lunes, 28 de abril de 2008

E. Goode & N. Ben-Yehuda. Moral Panics


-Contemporary or Urban Legends
-Mass Hysteria and Collective Delusion
-Persecutions and Renewals

Cohen not only launched the term "moral panic," he was also to notice its collective behavior-like quality (1972, pp. 11-12, Collective behavior is defined as behavior that is relatively ous, volatile, evanescent, emergent, extra-institutional, and d; it emerges or operates in situations in which there are no, equate, clearcut definitions as to what to do from mainstream Collective behavior operates outside the stable, patterned s of society; it reflects the "maverick" side of human nature. d with conventional, everyday life, collective behavior is less and more spontaneous, more changeable and less structured, ved and less stable (Goode, 1992, pp. 17-21).

Day to day, week to week, year to year, and even decade to we can make certain predictions about the behavior of the of a given society. We know - within broad limits - that a proportion of the population will vote in a given election, specific products, show up for work, attend religious services, p at night and wake up in the morning, attend class, and obey vs. It is possible to refer to this type of behavior as "conven"everyday" behavior. On the other hand, certain behavior is le from day to day, week to week, or year to year. The stock a great deal more volatile - the price of a given stock, the industrial average, the total number of stocks traded - than are, .-market purchases; this is especially the case during feverish and "bust" trading periods (Kindleberger, 1987; Galbraith, the purchase of certain novelty products or fad items is conmore unstable, and fluctuates far more from year to year, Le purchase of refrigerators, washing-machines, or vacuum The movement of a story through the rumor mill is far more able than the description of a historical event in scholarly 1 articles. Although social movements tend to be far more n collective behavior. still, support for most social movements what chancy affair, and rises and falls more quickly, than it does for mainstream political parties. The unpredictability and disorderliness of charismatic authority in contrast to bureaucratic authority has been a staple of sociological analysis since the pioneering work of Max Weber early in the twentieth century (Goode, 1992).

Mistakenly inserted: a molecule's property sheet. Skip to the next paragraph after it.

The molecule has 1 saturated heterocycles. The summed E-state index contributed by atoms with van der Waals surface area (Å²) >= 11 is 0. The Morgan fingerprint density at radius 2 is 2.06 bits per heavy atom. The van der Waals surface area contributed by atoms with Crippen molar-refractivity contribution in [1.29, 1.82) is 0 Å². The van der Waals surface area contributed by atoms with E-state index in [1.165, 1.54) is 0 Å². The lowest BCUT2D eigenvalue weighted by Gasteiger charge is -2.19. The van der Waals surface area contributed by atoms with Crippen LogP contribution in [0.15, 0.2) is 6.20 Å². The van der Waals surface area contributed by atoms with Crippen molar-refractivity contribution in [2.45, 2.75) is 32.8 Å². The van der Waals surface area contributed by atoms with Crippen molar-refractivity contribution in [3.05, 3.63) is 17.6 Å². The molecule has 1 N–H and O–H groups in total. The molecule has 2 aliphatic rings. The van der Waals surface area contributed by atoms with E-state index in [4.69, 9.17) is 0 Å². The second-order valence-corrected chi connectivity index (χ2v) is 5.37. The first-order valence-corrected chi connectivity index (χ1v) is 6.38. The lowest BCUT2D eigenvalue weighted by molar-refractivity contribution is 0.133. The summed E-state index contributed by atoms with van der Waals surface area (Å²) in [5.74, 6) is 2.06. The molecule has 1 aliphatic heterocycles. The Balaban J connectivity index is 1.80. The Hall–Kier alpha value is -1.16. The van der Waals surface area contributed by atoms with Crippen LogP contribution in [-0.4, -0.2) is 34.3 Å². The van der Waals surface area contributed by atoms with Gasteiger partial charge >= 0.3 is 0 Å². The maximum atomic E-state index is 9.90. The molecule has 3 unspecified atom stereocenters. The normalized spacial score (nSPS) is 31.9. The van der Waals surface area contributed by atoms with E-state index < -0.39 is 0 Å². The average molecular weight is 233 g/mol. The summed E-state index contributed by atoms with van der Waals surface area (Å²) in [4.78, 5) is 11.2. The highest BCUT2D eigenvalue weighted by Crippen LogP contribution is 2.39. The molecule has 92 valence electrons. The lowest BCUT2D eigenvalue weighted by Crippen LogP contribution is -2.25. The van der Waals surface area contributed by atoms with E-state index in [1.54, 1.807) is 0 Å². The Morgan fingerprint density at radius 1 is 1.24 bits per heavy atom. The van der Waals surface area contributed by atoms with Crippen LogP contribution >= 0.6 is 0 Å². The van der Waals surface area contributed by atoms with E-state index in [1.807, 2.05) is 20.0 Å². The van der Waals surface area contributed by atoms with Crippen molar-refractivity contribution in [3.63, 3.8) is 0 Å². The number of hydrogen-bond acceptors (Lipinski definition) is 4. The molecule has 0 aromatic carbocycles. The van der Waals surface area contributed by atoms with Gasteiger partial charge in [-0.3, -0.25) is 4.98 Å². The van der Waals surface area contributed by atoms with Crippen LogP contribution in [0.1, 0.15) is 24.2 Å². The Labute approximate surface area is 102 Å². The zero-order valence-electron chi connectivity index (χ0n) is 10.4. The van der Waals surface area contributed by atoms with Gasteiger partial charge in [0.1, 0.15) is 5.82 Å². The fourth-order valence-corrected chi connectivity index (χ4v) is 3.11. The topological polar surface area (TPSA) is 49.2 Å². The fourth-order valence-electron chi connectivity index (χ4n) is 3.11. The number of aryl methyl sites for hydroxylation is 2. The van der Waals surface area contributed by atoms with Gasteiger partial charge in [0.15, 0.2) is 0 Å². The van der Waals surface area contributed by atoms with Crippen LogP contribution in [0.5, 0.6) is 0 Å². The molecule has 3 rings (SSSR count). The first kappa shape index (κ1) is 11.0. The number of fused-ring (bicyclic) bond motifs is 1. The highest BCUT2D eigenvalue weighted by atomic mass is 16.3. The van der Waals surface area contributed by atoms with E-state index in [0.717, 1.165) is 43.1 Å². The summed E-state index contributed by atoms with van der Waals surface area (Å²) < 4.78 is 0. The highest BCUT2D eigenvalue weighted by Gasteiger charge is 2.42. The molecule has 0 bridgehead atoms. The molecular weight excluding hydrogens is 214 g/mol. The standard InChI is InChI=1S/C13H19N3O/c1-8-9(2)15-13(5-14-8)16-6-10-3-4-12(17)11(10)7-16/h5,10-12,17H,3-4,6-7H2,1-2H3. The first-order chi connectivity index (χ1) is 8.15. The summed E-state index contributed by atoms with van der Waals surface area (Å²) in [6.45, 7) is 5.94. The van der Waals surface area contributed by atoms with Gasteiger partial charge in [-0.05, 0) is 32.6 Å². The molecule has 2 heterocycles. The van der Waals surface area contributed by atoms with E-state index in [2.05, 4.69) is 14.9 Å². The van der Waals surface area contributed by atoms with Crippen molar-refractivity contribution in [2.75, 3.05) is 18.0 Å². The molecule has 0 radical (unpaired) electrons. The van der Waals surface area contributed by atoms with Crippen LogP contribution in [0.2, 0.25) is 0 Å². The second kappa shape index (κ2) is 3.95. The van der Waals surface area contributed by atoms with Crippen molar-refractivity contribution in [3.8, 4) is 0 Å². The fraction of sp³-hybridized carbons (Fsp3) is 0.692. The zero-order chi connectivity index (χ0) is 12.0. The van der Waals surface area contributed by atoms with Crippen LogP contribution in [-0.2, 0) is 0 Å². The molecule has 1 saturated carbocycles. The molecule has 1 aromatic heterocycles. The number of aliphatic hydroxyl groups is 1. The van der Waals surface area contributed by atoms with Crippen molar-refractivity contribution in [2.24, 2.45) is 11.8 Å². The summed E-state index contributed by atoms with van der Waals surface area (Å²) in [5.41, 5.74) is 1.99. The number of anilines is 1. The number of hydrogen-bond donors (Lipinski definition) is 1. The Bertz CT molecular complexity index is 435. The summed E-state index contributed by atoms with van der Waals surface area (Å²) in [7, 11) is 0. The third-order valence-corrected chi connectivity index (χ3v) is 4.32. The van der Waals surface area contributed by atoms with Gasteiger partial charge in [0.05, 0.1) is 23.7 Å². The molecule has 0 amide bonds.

The forms of collective behavior Cohen mentioned as having direct relevance to moral panics were mass hysteria (p. 11), mass delusion (pp. 11, 148), disasters (pp. 11, 144ff), including the convergence process during disasters (p. 159), riots (p. 11), including race riots (p. 155), crowds (p. 11), especially the milling process that takes place during crowd assemblies (p. 154), mass vilification (pp. 11-12), rumors (pp. 155-6), and legends (p. 156). Let's look at the most basic collective behavior processes and their relation to the moral panic.


Rumor is both a process and a product, an accelerator of collective behavior and a form of collective behavior itself, both a mechanism that pervades collective behavior and an example of collective behavior. Rumor is popularly taken to be stories that are by definition false; actually, experts define rumor not by its falsity - nor its content at all - but by its lack of substantiation. By definition, rumors are told without reliable factual documentation; at some later point in time, they could turn out to be verified, or be shown to be false - what counts is that they are unverified. Rumors are hearsay; they are told, believed, and passed on not because of the weight of the evidence presented, but because of the expectations by tellers that they are true in the first place (Rosnow and Fine, 1976).

Four factors facilitate the rumormongering process: topical importance or "outcome-relevant involvement"; uncertainty or ambiguity; personal anxiety; and credulity. When these four factors are high, many rumors are likely to fly about; when they are low, rumors are unlikely to be circulated (Rosnow, 1988, 1991).